The Arts, Food, and Culture (173)

 SPEND ANY TIME IN SANTA FE AND YOU’RE LIKELY TO COME ACROSS THE WORK OF WILLARD CLARK. In fact his images are so ingrained in the culture of the town, his vignettes and scenes seem to be the indigenous graphic style, rather than the work of a single artist. Clark’s influence is seen everywhere in town: The unique woodcuts and etchings that still adorn local menus and advertisements throughout the city feel quintessentially “Santa Fe,” nearly 20 years after his death.

 

 

 

Sunday, 08 April 2012 23:52

El Nido

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Trying this out.

http://www.facebook.com/photo.php?fbid=3726550841189&set=o.229128393770817&type=1&theater

Sunday, 08 April 2012 20:53

CHIMAYO

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    I went to Rancho de Chimayo last sunday where I lad a chat with author, Patricia Trujillo-Olviedo and purchased her book; CHIMAYO. This pictorial essay of Chimayo gives one a feeling of the antiquity of the place and how through time Chimayo has retained its cultural roots. This richly illustrated  book of authentic photographs of the periods mentioned is a kind of a "whos who" in architecture, agriculture, culninary arts, weaving and the spiritual tradition there through time within of the valley of which we all love. Of particular interest to me was the meaning of the reredos behind the altar at the Sanctuario.The main image in the center is Nuestro Senor Esquipulas the "Black Christ" of the Maya of Guatemala.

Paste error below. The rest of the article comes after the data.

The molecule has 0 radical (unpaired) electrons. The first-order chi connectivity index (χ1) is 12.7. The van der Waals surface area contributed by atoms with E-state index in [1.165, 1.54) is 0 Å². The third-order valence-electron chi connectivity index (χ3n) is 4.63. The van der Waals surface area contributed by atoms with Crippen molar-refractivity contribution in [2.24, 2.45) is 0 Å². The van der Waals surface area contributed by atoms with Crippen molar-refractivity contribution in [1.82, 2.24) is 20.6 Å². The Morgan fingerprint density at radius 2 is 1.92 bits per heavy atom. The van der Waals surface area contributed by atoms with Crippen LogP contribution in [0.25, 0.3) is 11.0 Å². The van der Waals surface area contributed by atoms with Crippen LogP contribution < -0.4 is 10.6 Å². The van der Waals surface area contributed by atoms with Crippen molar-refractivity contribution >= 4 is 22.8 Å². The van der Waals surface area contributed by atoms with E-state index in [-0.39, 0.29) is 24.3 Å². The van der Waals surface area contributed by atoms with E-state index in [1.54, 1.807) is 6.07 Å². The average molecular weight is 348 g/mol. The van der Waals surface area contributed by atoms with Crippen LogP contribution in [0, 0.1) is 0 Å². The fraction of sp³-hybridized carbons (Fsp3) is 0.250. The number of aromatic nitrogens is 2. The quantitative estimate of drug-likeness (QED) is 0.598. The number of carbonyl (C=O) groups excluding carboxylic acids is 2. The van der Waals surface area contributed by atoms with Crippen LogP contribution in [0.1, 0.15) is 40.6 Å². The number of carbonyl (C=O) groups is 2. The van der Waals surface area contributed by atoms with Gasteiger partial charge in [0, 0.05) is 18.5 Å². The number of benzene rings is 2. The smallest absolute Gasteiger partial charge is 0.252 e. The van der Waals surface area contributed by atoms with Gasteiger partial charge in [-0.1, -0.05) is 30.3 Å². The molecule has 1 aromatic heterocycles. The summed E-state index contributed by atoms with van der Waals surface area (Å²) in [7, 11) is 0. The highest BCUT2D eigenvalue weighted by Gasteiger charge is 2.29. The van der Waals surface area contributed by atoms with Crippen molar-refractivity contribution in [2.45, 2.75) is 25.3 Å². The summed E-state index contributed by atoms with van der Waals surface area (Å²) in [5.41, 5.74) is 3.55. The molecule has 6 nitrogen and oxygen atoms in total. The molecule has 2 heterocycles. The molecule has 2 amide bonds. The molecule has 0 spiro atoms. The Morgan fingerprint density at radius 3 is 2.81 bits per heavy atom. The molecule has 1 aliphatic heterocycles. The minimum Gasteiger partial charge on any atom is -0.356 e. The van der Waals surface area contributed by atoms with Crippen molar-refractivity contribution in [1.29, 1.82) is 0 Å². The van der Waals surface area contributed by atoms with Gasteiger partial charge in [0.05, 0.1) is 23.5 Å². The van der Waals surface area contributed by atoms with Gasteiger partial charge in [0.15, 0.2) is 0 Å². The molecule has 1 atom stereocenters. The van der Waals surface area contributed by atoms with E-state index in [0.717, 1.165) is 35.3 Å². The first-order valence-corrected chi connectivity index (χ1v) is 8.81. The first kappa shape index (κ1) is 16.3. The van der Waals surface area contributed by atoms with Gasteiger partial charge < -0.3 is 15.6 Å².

Trujlillo- Olviedo goes on to say that the Christo is hung on the "Maya Tree of Life",  or World Tree Cross of the Maya which is unique to Mesoamerican cultures  According to the late Linda Schele; the horizontal bar represents the ecliptic and the verticle bar the north south axis. According to Mayan myth The World Tree with the three hearth stones represented by stars in the Orion constellation. I recommend this book to the "Plebe" interested in the multi- cultural history of New Mexico.

Allan MacGillivray, III

 

 

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